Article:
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Daily Journals

September 3, 2006

Kapitan Dranitsyn and Tara  - copyright Francis Latreille/Tarawaka
©Francis Latreille/Tarawaka

Today was historic. We met the French sailing vessel, Tara, and helped it motor north alongside an ice floe. Tara will spend the next two years frozen in the ice while her crew conducts scientific research. After hearing about the high-tech research that is currently being done in the Arctic, Tara and her crew might seem to be going back to the early days of polar exploration. But Tara is a unique combination of advanced 21st century technology and adventurous 19th century spirit. Before discussing Tara, let's first set the stage by looking at the history of polar exploration and one of its most notable ships, the Fram.

For centuries, people have yearned to explore the frozen sea. Early explorers were undoubtedly looking for many of the things that drive people to endure the hardships of the far north today — resources, shipping routes and the desire to see what lies beyond the horizon. Early explorers faced the same formidable obstacles that modern-day explorers face — total darkness in the winter, frigid temperatures, high winds and treacherous sea ice — but those early explorers battled the elements without modern equipment. Early attempts at sailing to the North Pole often met with failure or worse.

In 1879, an American ship, the Jeannette, traveled through the Bering Strait in an attempt to reach the North Pole. The ship became trapped in the pack ice and drifted slowly west, where, in June of 1881, she was crushed by the ice and sank. Less than half of the Jeannette’s crew survived the trek across hundreds of miles of ice required to reach land. (To learn more about the Jeannette’s voyage, visit the Naval Historical Center.)

Curiously, the Jeannette's demise provided valuable scientific information. Three years after being crushed by the ice, debris from the ship was found along the southern Greenland coast, 2,900 nautical miles from where she sank. This provided direct evidence of the speed and direction of sea ice drift and gave Fridtjof Nansen, a young Norwegian explorer, an idea for reaching the North Pole.

Nansen’s plan involved trapping his ship in ice and allowing it to drift with the ice. He believed the direction of drift would take his ship to the North Pole. Nansen commissioned a specially designed polar ship with a three-layered, metal-reinforced wooden hull that could withstand the crushing pressures of moving ice. To make sure the ship would be pushed above the ice instead of being crushed by it, the ship’s hull had a rounded bottom. The ship was named Fram, which is Norwegian for "forward."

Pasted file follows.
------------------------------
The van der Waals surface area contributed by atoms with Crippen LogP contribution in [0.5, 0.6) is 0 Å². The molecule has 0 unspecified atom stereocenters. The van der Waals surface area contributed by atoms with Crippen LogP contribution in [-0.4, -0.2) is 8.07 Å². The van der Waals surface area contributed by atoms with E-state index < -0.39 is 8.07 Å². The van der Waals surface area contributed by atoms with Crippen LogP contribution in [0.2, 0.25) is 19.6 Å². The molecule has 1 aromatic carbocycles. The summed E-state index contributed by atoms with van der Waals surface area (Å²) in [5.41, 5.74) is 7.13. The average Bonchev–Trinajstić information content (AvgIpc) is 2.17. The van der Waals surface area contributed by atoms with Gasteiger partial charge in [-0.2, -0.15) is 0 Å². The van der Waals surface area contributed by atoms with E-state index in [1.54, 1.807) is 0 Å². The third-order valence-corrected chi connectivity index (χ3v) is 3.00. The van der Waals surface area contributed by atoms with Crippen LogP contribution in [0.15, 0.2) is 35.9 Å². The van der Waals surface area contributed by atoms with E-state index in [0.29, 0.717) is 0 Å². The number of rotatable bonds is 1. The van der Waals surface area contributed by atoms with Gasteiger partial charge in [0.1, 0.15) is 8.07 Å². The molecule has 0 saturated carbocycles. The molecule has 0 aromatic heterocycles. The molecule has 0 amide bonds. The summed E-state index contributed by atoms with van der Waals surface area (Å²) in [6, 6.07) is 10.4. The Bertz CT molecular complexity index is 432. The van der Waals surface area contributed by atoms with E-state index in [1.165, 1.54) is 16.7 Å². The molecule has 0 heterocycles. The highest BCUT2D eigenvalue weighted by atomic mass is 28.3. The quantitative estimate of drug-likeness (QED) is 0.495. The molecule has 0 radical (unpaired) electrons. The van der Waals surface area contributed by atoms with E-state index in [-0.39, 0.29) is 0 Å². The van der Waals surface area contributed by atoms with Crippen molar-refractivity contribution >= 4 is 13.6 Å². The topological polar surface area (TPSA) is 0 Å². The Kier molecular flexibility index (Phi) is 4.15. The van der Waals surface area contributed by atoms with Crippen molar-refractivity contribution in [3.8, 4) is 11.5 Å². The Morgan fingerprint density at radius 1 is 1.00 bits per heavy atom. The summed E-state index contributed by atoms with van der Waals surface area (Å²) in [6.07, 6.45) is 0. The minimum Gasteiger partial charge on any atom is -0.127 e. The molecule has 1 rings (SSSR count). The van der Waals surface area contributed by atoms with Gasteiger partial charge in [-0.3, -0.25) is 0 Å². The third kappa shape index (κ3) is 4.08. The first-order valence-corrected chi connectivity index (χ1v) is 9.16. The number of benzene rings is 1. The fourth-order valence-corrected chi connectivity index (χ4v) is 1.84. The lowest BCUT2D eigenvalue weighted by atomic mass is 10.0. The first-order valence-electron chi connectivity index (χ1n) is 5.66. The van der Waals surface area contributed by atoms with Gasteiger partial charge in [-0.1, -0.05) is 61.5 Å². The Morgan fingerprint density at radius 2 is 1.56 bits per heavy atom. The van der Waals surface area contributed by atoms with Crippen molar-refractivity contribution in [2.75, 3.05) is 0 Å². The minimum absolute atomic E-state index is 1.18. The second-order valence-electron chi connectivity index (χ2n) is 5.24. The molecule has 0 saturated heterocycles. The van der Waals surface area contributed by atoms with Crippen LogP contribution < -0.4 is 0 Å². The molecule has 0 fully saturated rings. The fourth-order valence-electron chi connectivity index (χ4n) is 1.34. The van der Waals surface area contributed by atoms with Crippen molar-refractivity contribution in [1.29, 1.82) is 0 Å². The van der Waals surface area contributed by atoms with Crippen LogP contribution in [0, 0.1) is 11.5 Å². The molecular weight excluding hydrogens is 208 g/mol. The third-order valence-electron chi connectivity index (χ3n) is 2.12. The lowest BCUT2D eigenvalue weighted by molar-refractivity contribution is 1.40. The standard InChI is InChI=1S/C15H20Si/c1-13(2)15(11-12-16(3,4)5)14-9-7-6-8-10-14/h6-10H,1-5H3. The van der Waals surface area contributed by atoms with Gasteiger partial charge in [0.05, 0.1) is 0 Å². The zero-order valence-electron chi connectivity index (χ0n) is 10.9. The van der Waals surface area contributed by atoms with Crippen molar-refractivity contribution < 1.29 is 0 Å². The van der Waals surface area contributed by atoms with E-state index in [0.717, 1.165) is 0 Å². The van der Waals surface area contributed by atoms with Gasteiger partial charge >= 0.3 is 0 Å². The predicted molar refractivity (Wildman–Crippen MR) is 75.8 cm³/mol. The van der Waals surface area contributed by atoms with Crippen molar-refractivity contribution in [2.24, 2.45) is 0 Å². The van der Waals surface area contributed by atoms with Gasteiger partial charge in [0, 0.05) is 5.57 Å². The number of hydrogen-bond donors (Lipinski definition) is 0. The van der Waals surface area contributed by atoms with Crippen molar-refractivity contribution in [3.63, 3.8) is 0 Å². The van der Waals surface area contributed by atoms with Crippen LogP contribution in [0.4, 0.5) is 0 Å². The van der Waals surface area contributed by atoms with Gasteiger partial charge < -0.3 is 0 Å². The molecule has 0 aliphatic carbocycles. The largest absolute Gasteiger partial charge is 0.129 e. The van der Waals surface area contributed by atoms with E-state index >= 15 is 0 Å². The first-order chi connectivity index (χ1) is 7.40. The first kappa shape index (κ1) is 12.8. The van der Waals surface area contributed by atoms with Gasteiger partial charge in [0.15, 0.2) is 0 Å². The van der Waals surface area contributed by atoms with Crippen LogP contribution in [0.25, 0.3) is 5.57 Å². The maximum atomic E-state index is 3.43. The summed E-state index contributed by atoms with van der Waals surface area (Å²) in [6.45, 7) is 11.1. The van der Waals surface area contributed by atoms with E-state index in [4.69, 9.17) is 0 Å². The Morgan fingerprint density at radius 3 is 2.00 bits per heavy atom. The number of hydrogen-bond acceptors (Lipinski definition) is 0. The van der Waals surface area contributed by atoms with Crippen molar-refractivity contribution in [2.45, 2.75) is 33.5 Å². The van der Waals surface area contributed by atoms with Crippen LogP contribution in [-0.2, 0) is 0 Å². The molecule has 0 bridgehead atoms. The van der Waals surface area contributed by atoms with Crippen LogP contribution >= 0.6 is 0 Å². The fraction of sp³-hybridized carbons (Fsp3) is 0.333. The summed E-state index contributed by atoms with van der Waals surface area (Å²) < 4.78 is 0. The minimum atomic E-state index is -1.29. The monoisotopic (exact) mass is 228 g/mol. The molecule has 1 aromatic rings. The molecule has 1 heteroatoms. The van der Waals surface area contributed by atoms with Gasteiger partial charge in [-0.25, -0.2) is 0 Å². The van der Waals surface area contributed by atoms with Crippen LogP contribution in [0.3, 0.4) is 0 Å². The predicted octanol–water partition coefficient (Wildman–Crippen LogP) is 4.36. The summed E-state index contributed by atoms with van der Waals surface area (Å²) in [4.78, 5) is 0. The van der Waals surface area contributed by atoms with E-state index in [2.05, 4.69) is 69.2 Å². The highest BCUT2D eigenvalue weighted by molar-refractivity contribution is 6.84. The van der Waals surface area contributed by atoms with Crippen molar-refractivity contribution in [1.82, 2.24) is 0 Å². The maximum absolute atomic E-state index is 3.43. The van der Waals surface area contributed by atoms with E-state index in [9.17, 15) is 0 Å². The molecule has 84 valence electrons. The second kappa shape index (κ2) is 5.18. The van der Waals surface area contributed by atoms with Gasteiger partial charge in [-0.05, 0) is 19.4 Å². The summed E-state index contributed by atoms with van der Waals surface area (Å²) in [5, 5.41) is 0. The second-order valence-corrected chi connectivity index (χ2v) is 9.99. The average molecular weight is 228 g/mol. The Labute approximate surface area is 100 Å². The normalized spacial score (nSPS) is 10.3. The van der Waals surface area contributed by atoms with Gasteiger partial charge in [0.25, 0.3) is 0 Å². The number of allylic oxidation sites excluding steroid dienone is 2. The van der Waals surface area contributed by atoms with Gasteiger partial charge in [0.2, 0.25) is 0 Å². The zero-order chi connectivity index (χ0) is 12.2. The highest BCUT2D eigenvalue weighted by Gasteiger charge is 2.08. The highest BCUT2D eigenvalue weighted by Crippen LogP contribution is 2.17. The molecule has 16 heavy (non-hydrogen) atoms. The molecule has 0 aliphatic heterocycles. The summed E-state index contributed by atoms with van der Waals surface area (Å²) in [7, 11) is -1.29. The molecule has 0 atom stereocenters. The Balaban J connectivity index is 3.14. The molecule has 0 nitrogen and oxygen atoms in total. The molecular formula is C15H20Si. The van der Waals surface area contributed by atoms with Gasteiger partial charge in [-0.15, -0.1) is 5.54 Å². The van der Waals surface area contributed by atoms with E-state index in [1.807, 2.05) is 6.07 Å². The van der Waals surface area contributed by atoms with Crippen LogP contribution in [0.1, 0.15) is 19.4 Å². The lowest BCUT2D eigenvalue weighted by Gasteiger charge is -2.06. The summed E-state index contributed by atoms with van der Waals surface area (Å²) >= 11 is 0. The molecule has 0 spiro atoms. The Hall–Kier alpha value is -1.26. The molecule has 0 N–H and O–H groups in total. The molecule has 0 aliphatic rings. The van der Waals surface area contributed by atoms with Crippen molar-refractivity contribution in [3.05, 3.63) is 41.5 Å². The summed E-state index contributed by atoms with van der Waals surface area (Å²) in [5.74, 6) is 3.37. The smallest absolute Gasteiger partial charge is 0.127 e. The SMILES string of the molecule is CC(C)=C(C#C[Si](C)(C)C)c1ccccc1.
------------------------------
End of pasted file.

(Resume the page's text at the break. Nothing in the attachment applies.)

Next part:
The ship Fram frozen in ice - photographer unknownNansen departed Bergen, Norway in the Fram in 1893. The Fram headed eastward and then turned north into the ice pack. She became trapped in the ice not far from where we are with Tara today (79° 50.88' N, 143° 34.48' E). For three years, the ship was carried by the ice across the Arctic, but never reached Nansen's goal of the North Pole.

Realizing that the drift would not carry the Fram far enough north, Nansen and Fredrik Hjalmar Johansen set out in March of 1895 to reach the Pole on skis. Lines of ice ridges blocked their progress northward, and, after reaching only a little beyond 86° N, they were forced to turn back when they began to run low on supplies.

Unable to locate the Fram, they trudged for almost 400 miles until reaching Franz Josef Land (we will pass near there later in this trip). Nansen and Johansen survived the winter season living in a stone hut, killing bears and walrus for food and clothing, and burning blubber for fuel.

In the spring of 1896, Nansen and Johansen headed south and encountered a British exploratory party who transported them back to a port in Norway. Ironically, the Fram returned to the same port that same week, after finally being freed from the drifting pack ice. (Visit the Fram Museum to learn more about the Fram and her amazing history.)

The voyage of the Fram provided oceanographers with a great deal of information about the central Arctic Ocean; and the endurance and heroism of her crew inspired many of the polar explorers that followed.

Tara is similar in length (~100 ft) to Fram, but narrower and lighter (aluminum hull instead of wood). Just as the Fram’s voyage over 100 years ago brought a new understanding about the Arctic, Tara's mission will shed a great deal of light on the oceanography of this region. Her crew will surely have stories of endurance and heroism to tell as they drift across the Arctic Ocean with their ship. (Visit to learn about Tara's mission and crew and to read daily logs throughout the mission.)

—Mike Dunn


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Kapitan Dranitsyn